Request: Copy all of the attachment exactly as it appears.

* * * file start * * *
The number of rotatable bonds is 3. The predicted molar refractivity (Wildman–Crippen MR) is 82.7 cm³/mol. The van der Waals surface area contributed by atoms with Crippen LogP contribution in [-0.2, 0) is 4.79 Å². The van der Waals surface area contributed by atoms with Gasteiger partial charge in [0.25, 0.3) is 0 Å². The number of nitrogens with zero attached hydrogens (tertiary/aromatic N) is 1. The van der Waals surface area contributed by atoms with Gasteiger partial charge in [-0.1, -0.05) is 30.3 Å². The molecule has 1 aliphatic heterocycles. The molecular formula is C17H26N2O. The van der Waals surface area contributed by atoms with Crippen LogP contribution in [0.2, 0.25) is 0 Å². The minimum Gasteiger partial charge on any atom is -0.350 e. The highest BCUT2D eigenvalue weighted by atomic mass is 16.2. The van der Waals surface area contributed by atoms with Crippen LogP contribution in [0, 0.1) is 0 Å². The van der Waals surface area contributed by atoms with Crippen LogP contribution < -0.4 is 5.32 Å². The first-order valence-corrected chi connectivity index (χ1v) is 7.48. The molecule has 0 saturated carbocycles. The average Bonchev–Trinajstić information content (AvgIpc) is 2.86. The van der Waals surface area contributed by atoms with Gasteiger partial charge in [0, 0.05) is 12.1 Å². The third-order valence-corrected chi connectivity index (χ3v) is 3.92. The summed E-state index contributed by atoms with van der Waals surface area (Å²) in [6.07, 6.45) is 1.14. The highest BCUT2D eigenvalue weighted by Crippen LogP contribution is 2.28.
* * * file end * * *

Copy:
The number of rotatable bonds is 3. The predicted molar refractivity (Wildman–Crippen MR) is 82.7 cm³/mol. The van der Waals surface area contributed by atoms with Crippen LogP contribution in [-0.2, 0) is 4.79 Å². The van der Waals surface area contributed by atoms with Gasteiger partial charge in [0.25, 0.3) is 0 Å². The number of nitrogens with zero attached hydrogens (tertiary/aromatic N) is 1. The van der Waals surface area contributed by atoms with Gasteiger partial charge in [-0.1, -0.05) is 30.3 Å². The molecule has 1 aliphatic heterocycles. The molecular formula is C17H26N2O. The van der Waals surface area contributed by atoms with Crippen LogP contribution in [0.2, 0.25) is 0 Å². The minimum Gasteiger partial charge on any atom is -0.350 e. The highest BCUT2D eigenvalue weighted by atomic mass is 16.2. The van der Waals surface area contributed by atoms with Crippen LogP contribution in [0, 0.1) is 0 Å². The van der Waals surface area contributed by atoms with Crippen LogP contribution < -0.4 is 5.32 Å². The first-order valence-corrected chi connectivity index (χ1v) is 7.48. The molecule has 0 saturated carbocycles. The average Bonchev–Trinajstić information content (AvgIpc) is 2.86. The van der Waals surface area contributed by atoms with Gasteiger partial charge in [0, 0.05) is 12.1 Å². The third-order valence-corrected chi connectivity index (χ3v) is 3.92. The summed E-state index contributed by atoms with van der Waals surface area (Å²) in [6.07, 6.45) is 1.14. The highest BCUT2D eigenvalue weighted by Crippen LogP contribution is 2.28.